I sync through bonjour primarily. But on my computer, I engage the iCloud (cloud kit) occasionally so that it stays synced, so that I can travel when I want to.
I keep the iCloud off on my devices unless I’m actually going to go travel. Then I turned it on to make sure all is synced before I leave.
I have done quite a bit of moving things around in the databases. Everything appears to be synced just fine.
This includes deleting databases and adding new ones and joining several of them together as well.
What I want to be sure of is that I am not using anymore iCloud resources than I need to be.
I have cleaned databases that have been eliminated on my Mac. Everything seems to show up fine.
Are there any best practices that I need to be sure I am using? Is there any special things I need to be sure of so that extra iCloud space is not being taken up?
Apple provides no “knobs” to turn to control it.
I am curious. Why are you concerned about what resources you want to minimise? If memory, doesn’t macOS do that for you sufficiently well?
I would keep Both Bonjour and iCloud on all the time so that it does a drip sync a little bit at a time but always up to date. Might take iCloud a while to catch up in time before your planned departure if you do it all at once. And if iCloud were to fail just then, then you will be missing more.
I probably should have been more clear. What I meant by resources was using more iCloud storage than is necessary. If each of my devices backed up each of that amount of storage plus it being backed up on my computer, it would be taking quite a bit of room. I’m not quite sure how to control that. So maybe there is no way.
OK, I will try keeping both of them on all of the time. Thank you for the suggestion.
The only way I know of is to make the DEVONthink databases that you have sync turned on as small as you need. Simple.
We are not talking “backup” here, but sync. The sync is once for all devices, it works like a hub where each device reads and writes to – but always to the same data. Backup would mean one copy of device-specific data per device.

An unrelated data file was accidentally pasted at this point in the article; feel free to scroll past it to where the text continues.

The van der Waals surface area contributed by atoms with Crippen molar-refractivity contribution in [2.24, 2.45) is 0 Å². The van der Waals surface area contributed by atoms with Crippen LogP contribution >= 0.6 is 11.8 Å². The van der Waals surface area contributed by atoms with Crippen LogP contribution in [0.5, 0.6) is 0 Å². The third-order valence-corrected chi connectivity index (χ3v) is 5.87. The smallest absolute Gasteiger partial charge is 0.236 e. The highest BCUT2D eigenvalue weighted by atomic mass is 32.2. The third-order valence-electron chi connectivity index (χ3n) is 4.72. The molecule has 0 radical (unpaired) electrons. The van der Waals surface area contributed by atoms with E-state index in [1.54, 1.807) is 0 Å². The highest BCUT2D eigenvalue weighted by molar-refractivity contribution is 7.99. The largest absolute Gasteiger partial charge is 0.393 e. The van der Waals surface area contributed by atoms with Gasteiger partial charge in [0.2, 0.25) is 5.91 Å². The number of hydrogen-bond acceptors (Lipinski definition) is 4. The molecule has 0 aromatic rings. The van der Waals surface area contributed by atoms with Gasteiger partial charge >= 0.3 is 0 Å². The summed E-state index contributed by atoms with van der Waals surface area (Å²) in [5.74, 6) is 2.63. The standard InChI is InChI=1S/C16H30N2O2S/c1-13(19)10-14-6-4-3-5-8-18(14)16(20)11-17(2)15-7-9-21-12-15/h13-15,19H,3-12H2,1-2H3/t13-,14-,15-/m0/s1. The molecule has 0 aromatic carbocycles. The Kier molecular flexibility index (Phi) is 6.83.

I really appreciate your intention in responding. Thank you for the help.
I’m not being clear enough.
What I would like to be sure of is that no extra storage is being used on top of that which is necessary. I have read reports of people finding lots of extra storage happening and while at the time I just skimmed over them so I don’t have the context fixed firmly in my mind yesterday, when organizing my databases, I was reminded of not wanting to have access storage happen.
And I’m defining access storage as multiple copies of the same thing on every device. Or even more than one device.
The size of the databases are a little concern to me. I have plenty for what I need. I just don’t want to be using more than I need. Apple is doing well enough without me contributing monthly for huge amounts of extra data that I don’t need.
Hopefully that is more clear. It doesn’t really seem to be a problem it was something more I was bringing up in case somebody has some tips or strategies I need to be aware of that would be helpful.
Thanks again for responding. I really appreciate the help.
Sorry, but i think you are over worrying this. The computers will handle this for you and other than keeping the size of the databases you sync to what you need there is not much else you can control. Just keep the database that you sync as small as you need. And do not think sync is backup. Sync is not backup.
I have read reports of people finding lots of extra storage happening
And I’m defining access storage as multiple copies of the same thing on every device.
When it comes to syncing, this is unavoidable and how the system is built. See…
Or even more than one device.
This would be more potentially problematic, e.g., multiple copies of the same database on one machine. That’s not an uncommon thing for me to see in support when people are manually copying things around without thinking about it.